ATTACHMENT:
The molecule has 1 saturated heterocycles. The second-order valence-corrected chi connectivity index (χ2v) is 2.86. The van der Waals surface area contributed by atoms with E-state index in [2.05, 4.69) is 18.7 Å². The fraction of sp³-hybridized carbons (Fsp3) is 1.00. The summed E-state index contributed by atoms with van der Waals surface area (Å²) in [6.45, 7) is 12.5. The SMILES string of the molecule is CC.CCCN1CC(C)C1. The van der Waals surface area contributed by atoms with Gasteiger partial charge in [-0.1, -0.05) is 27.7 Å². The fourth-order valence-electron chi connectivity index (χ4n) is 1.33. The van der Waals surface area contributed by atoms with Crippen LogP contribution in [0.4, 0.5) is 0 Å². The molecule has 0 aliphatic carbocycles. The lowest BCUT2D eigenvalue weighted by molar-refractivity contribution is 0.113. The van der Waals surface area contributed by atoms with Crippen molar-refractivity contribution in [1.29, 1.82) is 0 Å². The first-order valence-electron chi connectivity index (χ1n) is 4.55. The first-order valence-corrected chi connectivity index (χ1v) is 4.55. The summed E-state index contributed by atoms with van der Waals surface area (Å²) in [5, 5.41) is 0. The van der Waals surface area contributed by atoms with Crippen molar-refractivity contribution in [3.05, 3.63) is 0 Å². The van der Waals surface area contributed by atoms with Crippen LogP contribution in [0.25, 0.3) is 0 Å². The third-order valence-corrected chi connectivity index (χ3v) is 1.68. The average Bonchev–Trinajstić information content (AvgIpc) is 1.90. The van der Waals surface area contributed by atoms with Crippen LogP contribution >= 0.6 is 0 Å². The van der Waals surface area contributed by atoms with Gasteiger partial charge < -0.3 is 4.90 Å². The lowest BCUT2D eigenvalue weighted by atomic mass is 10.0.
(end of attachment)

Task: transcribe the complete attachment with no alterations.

The molecule has 1 saturated heterocycles. The second-order valence-corrected chi connectivity index (χ2v) is 2.86. The van der Waals surface area contributed by atoms with E-state index in [2.05, 4.69) is 18.7 Å². The fraction of sp³-hybridized carbons (Fsp3) is 1.00. The summed E-state index contributed by atoms with van der Waals surface area (Å²) in [6.45, 7) is 12.5. The SMILES string of the molecule is CC.CCCN1CC(C)C1. The van der Waals surface area contributed by atoms with Gasteiger partial charge in [-0.1, -0.05) is 27.7 Å². The fourth-order valence-electron chi connectivity index (χ4n) is 1.33. The van der Waals surface area contributed by atoms with Crippen LogP contribution in [0.4, 0.5) is 0 Å². The molecule has 0 aliphatic carbocycles. The lowest BCUT2D eigenvalue weighted by molar-refractivity contribution is 0.113. The van der Waals surface area contributed by atoms with Crippen molar-refractivity contribution in [1.29, 1.82) is 0 Å². The first-order valence-electron chi connectivity index (χ1n) is 4.55. The first-order valence-corrected chi connectivity index (χ1v) is 4.55. The summed E-state index contributed by atoms with van der Waals surface area (Å²) in [5, 5.41) is 0. The van der Waals surface area contributed by atoms with Crippen molar-refractivity contribution in [3.05, 3.63) is 0 Å². The van der Waals surface area contributed by atoms with Crippen LogP contribution in [0.25, 0.3) is 0 Å². The third-order valence-corrected chi connectivity index (χ3v) is 1.68. The average Bonchev–Trinajstić information content (AvgIpc) is 1.90. The van der Waals surface area contributed by atoms with Crippen LogP contribution >= 0.6 is 0 Å². The van der Waals surface area contributed by atoms with Gasteiger partial charge < -0.3 is 4.90 Å². The lowest BCUT2D eigenvalue weighted by atomic mass is 10.0.